Written by DJ Monk
Well, pickle me liver and flog me with a dried codfish… you wait ages for a decent pirate-themed rock album to come along and then, all of a sudden, like those buses that go to that mysterious destination known as “Not In Service”, along come two within the space of as many sleepless nights.
Built around the core of guitarist Voodoo Stan (well, that sort of makes sense, doesn’t it?) and Peter Watchout, VS&TSB draw much more influence from the swamps of Louisiana than they do from their native Finland. With the two songwriters claiming HP Lovecraft, King Diamond and Ron Gilbert (creator of the ‘Monkey Island’ game series) as their main story-telling influences, ‘The Dead…’ is, by an large, a much darker proposition than, say, the East Town Pirates, whom I reviewed yesterday.
The album’s grimmer feel is evinced right from the opening chords of ‘Time To Bury Them’, which is a gloomy gothic grimoire that would make Nick Cave sound like a circus clown, while ‘The Dead’ maintains the dark voodoo groove, but manages to add a surprisingly anthemic chorus that wouldn’t sound out of place on one of those ‘Pirates Of The Caribbean’ spin-off collections that Johnny Depp curated a whack of years back; but at the same, especially in the lengthy instrumental section, wouldn’t sound out of synch if placed alongside the likes of Fields Of The Nephilim or classic Sisters Of Mercy on a playlist.
As these comments might indicate, Voodoo Stan and company aren’t afraid to mix things up stylistically. Lead single ‘Ship Of Black Bones (Ohoy My Love)’ starts in what could best be described as Damned terror-tory (sic) before exploding into a riot of rolling guitar riffs and general metallic mayhem, while ‘Bones Of The Dead’ is a nicely crafted homage to the traditional sea shanty, complete with drunken piano plonking and call-and-return vocal on the choruses, albeit with another contrasting metal riff-fest in the second third.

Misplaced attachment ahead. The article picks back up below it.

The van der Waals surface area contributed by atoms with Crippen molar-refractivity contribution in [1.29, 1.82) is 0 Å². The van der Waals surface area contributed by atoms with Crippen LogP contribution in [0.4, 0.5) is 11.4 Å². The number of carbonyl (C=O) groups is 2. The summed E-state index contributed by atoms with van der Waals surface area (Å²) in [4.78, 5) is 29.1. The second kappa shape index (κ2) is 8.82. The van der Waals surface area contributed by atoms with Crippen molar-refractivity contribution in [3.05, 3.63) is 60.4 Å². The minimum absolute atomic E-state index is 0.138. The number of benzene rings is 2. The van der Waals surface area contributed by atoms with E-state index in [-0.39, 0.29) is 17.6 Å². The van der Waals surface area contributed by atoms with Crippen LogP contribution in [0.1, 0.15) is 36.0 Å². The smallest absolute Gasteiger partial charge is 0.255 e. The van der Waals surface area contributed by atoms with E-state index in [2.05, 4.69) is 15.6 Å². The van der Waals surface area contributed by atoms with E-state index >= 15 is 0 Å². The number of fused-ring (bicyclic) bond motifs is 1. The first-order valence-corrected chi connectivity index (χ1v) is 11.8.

VS&TSB very clearly have their roots in heavy metal, as shown by how many of the tunes change direction quicker than Jack Sparrow trying to evade Commodore Norrington. In some ways, this presents for a confusing listen, as just as you think you’re getting the hang of a tune, it tacks off to starboard, only to return to its original course, often in extremely distorted form. It works best when the tunes are allowed to maintain something approaching homogeneity, such as on the aforementioned ‘Time To Bury Them’, the acoustic led ‘Rains In The Caribbean’, the zestful ‘The Grand Louisiana’ and the sprightly ‘Charles Vane’. In fact, it is its very consistency that makes the second half of the album a much more rewarding experience that the first. My only other criticism would be that, apart from the gloominess of the first two songs, the production is a bit too crisp for a band who describe themselves as “swamp rock”: it could have been done with being dragged through that bayou a couple of times.
Still, an interesting, if in in places confounding, listen.
‘The Dead & The Departed’ is out now. You can get your copy HERE.
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